Radio 4 retraces A Taste of Britain

Derek Cooper on a boat Derek Cooper travelled around the country for the 1970s series A Taste of Britain

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Forty years ago, the BBC filmed what appeared to be the dying moments of the regional food industry for a TV series called A Taste of Britain.

Derek Cooper, the founding presenter of Radio 4's The Food Programme, travelled around the country to film food traditions that were disappearing as shopping and consumption habits changed in the 1970s.

"He was a pioneering journalist because he was the first one to take food and drink seriously as a subject that deserved journalistic scrutiny," says Dan Saladino, producer on The Food Programme.

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In a three-part special for Radio 4, Saladino has retraced some of Cooper's footsteps, visiting Dorset, Yorkshire and south Wales to find out "what happened next".

"Derek Cooper passed away in April so it's partly a tribute to him […] but it was also fascinating because we tracked some of the original contributors to the 1970s series.

"What we are doing is taking three episodes from that programme and finding out what happened next - and if that tells us something, not only of Britain's food story of the 1970s, but also about what we have in 2014, what kind of changes have taken place in that time."

TV impact

Saladino adds: "There was a post-war generation that was attracted by the new in terms of the foods that were arriving into Britain, and also through social change and convenience."

Although he believes they "did lose that connection with traditional foods", he reckons television has "played a huge part in reconnecting people to regional stories and understanding of the food".

Their stories and recipes are often highlighted in the likes of The Great British Bake Off, currently drawing 7m viewers, and Great British Menu.

Dan in radio broadcasting gear while holding an English truffle Dan Saladino, holding an English truffle, presents the three-part special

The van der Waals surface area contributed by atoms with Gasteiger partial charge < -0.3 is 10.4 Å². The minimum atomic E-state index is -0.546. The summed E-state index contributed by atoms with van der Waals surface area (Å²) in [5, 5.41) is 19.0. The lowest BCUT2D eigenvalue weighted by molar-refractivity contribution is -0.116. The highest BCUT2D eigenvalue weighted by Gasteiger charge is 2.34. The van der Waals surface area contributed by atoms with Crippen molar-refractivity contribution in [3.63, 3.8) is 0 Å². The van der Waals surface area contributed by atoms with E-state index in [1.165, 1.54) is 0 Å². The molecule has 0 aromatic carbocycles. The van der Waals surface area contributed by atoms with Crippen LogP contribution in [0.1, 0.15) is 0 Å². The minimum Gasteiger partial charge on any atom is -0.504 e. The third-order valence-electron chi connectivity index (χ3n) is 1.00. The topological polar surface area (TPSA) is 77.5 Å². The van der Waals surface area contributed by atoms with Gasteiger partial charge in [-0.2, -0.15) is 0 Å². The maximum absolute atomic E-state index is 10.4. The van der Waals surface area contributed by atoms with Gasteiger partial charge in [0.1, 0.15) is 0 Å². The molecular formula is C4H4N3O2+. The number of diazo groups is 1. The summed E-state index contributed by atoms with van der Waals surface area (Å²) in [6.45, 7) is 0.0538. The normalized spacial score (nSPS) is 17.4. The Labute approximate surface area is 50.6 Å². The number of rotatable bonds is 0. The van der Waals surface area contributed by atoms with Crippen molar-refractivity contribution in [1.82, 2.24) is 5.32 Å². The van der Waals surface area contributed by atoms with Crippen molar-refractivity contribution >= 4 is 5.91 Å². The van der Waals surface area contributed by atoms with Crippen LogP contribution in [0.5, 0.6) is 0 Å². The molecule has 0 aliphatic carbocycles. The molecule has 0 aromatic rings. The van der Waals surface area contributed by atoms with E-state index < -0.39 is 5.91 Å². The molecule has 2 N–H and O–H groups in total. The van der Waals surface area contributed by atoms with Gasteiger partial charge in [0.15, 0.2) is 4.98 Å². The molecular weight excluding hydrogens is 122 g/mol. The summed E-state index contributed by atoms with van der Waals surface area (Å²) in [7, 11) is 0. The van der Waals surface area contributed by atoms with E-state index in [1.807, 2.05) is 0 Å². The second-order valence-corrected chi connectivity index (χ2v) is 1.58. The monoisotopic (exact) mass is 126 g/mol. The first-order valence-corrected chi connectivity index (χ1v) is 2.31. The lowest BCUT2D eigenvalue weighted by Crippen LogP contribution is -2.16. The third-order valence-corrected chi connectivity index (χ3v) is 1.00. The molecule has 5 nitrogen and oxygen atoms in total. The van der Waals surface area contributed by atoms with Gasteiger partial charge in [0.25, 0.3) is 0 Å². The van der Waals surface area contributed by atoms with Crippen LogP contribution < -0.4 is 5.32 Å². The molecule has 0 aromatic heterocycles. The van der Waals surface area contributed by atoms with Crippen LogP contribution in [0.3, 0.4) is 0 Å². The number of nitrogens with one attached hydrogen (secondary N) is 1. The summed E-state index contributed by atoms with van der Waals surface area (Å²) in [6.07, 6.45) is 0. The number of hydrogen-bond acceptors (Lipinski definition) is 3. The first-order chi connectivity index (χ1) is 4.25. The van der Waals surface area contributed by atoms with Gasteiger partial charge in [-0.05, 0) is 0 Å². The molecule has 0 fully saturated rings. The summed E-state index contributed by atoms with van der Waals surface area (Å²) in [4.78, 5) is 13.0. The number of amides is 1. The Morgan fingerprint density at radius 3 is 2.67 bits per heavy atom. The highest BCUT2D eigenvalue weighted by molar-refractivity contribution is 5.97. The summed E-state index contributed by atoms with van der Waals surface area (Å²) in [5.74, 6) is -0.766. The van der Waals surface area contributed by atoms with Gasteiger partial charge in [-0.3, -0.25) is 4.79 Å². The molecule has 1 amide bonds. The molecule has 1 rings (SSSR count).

"Some wonderful programmes have celebrated regional foods and I think people are getting excited again about regional [produce]. But that's not to lose sight of the fact that most of us shop in a completely different way to previous generations, and also we have different food influences and cultures."

As a regular weekly show, The Food Programme can often spot trends early on, whether that's the rise in street foods or an "explosion of cheese-making".

Another, albeit unexpected, food item undergoing a renaissance is tripe.

"In the 1970s, Derek Cooper filmed people outside tripe stalls in Dewsbury eating basically cooked intestines of a cow with vinegar on. It was very, very cheap and affordable food for the working classes of Dewsbury at that time."

The stalls have now disappeared but tripe is still made locally because of its popularity in other cultures.

In the programme, Saladino shares a meal with an Ethiopian couple in Leeds. "So whereas people in Yorkshire no longer eat tripe, for this couple, it's an important part of their food culture and likewise with Polish people in Yorkshire, who are another reason why tripe continues to be made in Dewsbury.

"Another reason is because most of it is exported to China where consumption is still quite strong and a traditional feature. We explain why Derek Cooper found those [Yorkshire] traditions and why they continue but for completely different reasons and sustained by completely different people."

Saladino admits to finding the experience of revisiting the 1970s "fascinating".

"Derek Cooper was recording what he thought was the last moments of the foods that Britain had had for hundreds of years. We're now able to report that, while many did die out or are at risk, returning to that series is a reminder of the improvement that we've seen in recent years when it comes to the choice, range and quality of food."

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